- How Do “Impaired Driving by Drugs” Investigations Work?
- Penalties for Impaired Driving
- Common Defences
How Do “Impaired Driving by Drugs” Investigations Work?
If you have been charged with Driving While Impaired by a Drug (other than alcohol or by a combination of drugs and alcohol), the investigation likely proceeded in a different way than the far more common investigation for Driving While Impaired by Alcohol. There are three phases of the investigation:
First of all, at roadside, the police officer, suspecting that your ability to operate a motor vehicle was impaired by a drug, probably demanded that you perform certain physical tests (possibly in addition to providing a breath sample into a roadside screening device). Those tests are:
1. The Horizontal Gaze Nystagmus Test (“HGN”). In this test the officer will have you follow a pen or small flashlight with your eyes. He or she is looking for involuntary jerking of the eye as it moves side to side.
2. The Walk-and-Turn Test. Otherwise known as the “Heel-to-Toe” test, you will be instructed to walk heel to toe in a line while following instructions as to number of steps and when to turn.
3. The One-Leg Stand Test in which you are required to stand with one foot off the ground and count aloud. The officer is looking to see if you have problems maintaining your balance.
If you did not pass those tests in the opinion of the police officer, he or she would have made a formal demand that you go with them to the detachment and participate in a further series of tests conducted by an officer who is a certified drug recognition expert. In addition to more “divided attention” tests similar to those just described, the drug evaluation officer would have conducted a physical examination of you including taking your blood pressure, temperature and pulse and checking muscle tone. The officer may also have examined exposed parts of your arms, neck and legs for signs of intravenous injections.
If, based on the evaluation, the drug evaluating officer had reasonable grounds to believe that your ability to operate a motor vehicle is impaired by a drug or by the combination of alcohol and a drug, the officer may have made a further demand that you provide a sample of your saliva, urine or even blood to be analyzed for the presence of drugs. In the event a blood sample was taken, it could only have been done by a qualified medical practitioner.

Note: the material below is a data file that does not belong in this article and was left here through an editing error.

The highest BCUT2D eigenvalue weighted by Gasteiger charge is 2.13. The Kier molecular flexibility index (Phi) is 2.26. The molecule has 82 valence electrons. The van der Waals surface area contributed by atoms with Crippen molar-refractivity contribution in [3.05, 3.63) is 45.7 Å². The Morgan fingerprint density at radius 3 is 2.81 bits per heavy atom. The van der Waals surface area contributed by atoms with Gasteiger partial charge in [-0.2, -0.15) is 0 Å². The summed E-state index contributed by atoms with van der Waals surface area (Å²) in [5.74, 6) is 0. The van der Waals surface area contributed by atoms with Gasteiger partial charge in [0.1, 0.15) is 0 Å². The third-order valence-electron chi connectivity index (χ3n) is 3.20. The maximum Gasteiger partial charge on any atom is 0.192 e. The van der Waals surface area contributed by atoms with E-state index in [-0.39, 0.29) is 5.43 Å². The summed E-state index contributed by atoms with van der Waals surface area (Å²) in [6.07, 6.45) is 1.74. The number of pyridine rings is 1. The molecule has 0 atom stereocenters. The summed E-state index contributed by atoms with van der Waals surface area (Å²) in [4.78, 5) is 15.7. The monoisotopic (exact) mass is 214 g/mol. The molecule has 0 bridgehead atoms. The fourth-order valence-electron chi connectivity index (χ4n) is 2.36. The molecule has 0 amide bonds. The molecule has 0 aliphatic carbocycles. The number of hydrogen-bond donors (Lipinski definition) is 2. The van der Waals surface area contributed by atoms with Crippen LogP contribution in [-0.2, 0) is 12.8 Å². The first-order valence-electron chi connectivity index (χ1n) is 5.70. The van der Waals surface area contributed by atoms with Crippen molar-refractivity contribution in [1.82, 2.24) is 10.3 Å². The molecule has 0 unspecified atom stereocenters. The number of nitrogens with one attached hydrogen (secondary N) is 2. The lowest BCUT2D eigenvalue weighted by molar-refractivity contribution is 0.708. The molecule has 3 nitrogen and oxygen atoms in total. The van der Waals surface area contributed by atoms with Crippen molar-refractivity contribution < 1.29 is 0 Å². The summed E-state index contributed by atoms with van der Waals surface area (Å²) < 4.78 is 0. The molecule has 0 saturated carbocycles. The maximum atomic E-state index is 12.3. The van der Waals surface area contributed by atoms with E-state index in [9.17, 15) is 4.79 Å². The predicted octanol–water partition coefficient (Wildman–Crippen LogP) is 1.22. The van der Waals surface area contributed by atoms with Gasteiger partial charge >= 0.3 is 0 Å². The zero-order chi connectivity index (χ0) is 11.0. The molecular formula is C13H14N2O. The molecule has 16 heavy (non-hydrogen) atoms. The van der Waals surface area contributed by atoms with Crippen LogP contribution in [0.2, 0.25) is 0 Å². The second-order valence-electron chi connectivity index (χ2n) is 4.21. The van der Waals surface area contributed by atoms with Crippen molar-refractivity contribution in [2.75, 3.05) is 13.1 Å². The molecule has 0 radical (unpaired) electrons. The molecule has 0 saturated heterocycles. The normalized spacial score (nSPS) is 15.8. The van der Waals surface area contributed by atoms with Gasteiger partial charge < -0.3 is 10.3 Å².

Refusing to abide by any of these demands is an offence, provided the demands are lawful and you don’t have a reasonable excuse for failing to comply with a demand.
What Happens Next?
At the conclusion of the evaluation and any taking of samples, you would have been released upon a Promise to Appear and required to attend court. You will be required to personally attend court unless you provide instructions to an agent, invariably your lawyer, to appear on your behalf. The initial appearances are not trial dates – they are pre-trial appearances to determine issues such as disclosure, type of plea and scheduling. Unless the court otherwise requires it, it is our practice to look after all pre-trial appearances on behalf of our clients without requiring them to attend.
Penalties for Impaired Driving (By Drug)
If you are convicted of Impaired Driving by Drug, the penalties are the same as for normal Impaired Driving. A first offence carries a criminal record and a minimum one- year driving prohibition. A second offence carries a minimum 30 days in jail and three year driving prohibition. A third offence? A minimum 90 days in jail and a lifetime driving prohibition. Once any prohibition is over, you will have to pay for and complete the Responsible Driver’s Program. Unlike the case of Impaired Driving by Alcohol, unless you have a history of alcohol-related Criminal Code offences, you will not have to pay for the installation and monitoring of an interlock (alcohol detection) device.
In cases where your ability to drive is alleged to be impaired by alcohol, breathalyzer evidence is relied upon to prove a charge of “Over .08”. There is no equivalent charge when it comes to drugs. The sole charge is Impaired Driving which must be proven by expert evidence. In other words, just because you are shown to have a drug or chemical agent in your bloodstream does not mean that this caused impairment of your ability to drive.
Your defence to this charge will likely have a number of facets, including the important questions of whether there were proper grounds to make the three demands that were presumably made in the course of the investigation. If grounds are not shown to make any of these demands, any evidence obtained following that demand may not be admissible to prove impairment. (Note that the results of the initial roadside test are not admissible to show impairment in any event.)
Assuming that the demands are lawfully made, impairment of your ability to operate a motor vehicle must still be shown. The reliability of the results of any tests conducted is only as good as the method used to conduct the tests and the expertise of the officer interpreting them. These areas are generally a key focus of cross-examination in these cases.
The statement above is not legal advice. It is simply intended to give a very general understanding of this offence and some of the possible issues and defences that might be considered in defending it. For legal advice on impaired driving, click here.